Dentistry and Dental Phobia
Dental phobia is a condition that leaves people terrified of going to the dentist. Most of those who have it are perfectly aware that their fears are irrational, but are still unable to do anything about it. With the right help, people with dental phobia can still get the care they need.
Fear of the dentist is common, but dental phobia is in a category all its own. It is more than feeling stressed while a cavity is filled, or your teeth are cleaned. It is an emotion so intense, people may avoid the dentist altogether. The terms “dental anxiety” and “dental phobia” are sometimes confused, or used interchangeably. Researchers who study the phenomenon say dental phobia is more than anxiety, and place it at the far end of a continuum of fear. In its most extreme form, people with dental phobia may only go to the dentist when they absolutely must – when their dental pain has become unbearable.
Why Does It Happen?
There is no single explanation for why some people develop dental phobia, yet many who share the condition have certain things in common. Most often, dental phobia is attributed to traumatic or painful dental experiences, usually early in life.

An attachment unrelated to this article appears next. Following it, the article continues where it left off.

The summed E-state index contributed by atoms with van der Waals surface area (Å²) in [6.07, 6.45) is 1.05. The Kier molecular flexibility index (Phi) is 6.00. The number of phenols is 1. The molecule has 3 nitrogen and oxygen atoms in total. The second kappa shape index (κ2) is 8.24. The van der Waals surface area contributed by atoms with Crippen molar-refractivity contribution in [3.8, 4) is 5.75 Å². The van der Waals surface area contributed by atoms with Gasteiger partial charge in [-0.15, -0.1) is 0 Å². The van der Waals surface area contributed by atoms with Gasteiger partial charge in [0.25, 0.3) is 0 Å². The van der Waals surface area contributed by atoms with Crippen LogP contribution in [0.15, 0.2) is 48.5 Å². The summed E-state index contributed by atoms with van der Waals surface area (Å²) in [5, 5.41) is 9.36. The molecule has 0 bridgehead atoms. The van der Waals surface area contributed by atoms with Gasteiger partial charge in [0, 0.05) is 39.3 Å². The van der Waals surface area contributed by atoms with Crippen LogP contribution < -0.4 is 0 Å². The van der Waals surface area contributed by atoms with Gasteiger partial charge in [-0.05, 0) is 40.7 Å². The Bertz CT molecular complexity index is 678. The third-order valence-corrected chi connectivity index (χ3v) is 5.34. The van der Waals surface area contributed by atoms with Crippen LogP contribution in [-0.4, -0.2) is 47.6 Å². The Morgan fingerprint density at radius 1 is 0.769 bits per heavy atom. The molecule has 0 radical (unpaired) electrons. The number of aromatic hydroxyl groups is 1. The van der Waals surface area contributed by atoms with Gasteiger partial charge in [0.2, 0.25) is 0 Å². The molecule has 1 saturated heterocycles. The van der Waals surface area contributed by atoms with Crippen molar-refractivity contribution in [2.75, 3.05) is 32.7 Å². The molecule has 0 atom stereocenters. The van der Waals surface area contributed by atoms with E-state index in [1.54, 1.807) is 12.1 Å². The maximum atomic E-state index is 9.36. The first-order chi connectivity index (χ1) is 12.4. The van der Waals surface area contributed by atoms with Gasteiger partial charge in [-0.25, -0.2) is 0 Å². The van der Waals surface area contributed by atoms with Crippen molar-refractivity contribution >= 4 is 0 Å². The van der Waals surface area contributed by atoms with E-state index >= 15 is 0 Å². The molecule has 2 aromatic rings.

Other people trace their dental phobia to frightening stories they heard about dentists when they were growing up – how painful an extraction or root canal was, for example. Often, these scary stories came from their parents.
Still others with dental phobia cannot identify any particular cause.
Hard To Forget
Among those who could name a cause for their dental phobia, nearly half said it was the result of pain. Most of us are able to remember particularly painful events, even years after they happened.
Other reasons people have dental phobia include:
- Fear of injections, like a local anesthetic
- Fear that an injection won’t work
- Fear of the side effects of anesthesia
- A sense of helplessness
- Not everyone with dental phobia avoids going to the dentist. But they still cope with a range of symptoms, such as:
- Crying, or feeling sick just thinking about a dental appointment
- Sleeplessness the night before an appointment
- Elevated blood pressure
- Mounting tension while in a dentist’s waiting room
- Intense unease when dental tools are put in their mouths
- The urge to gag or vomit
What To Do
First and foremost, dental phobia must be met with empathy on the part of the dentist. Advising a patient to find their backbone, or keep a stiff upper lip, simply will not work and is inappropriate.
New patients to any dental practice are usually asked to fill out a registration form. This is a standard procedure, and it’s the perfect time to ask specific questions about whether the patient has any fear of dentists. If the patient answers yes, how strong is it, on a scale of one to ten?
Fortunately, more and more dental professional are becoming aware that dental phobia is a very real condition that deserves the same understanding and respect that other conditions receive.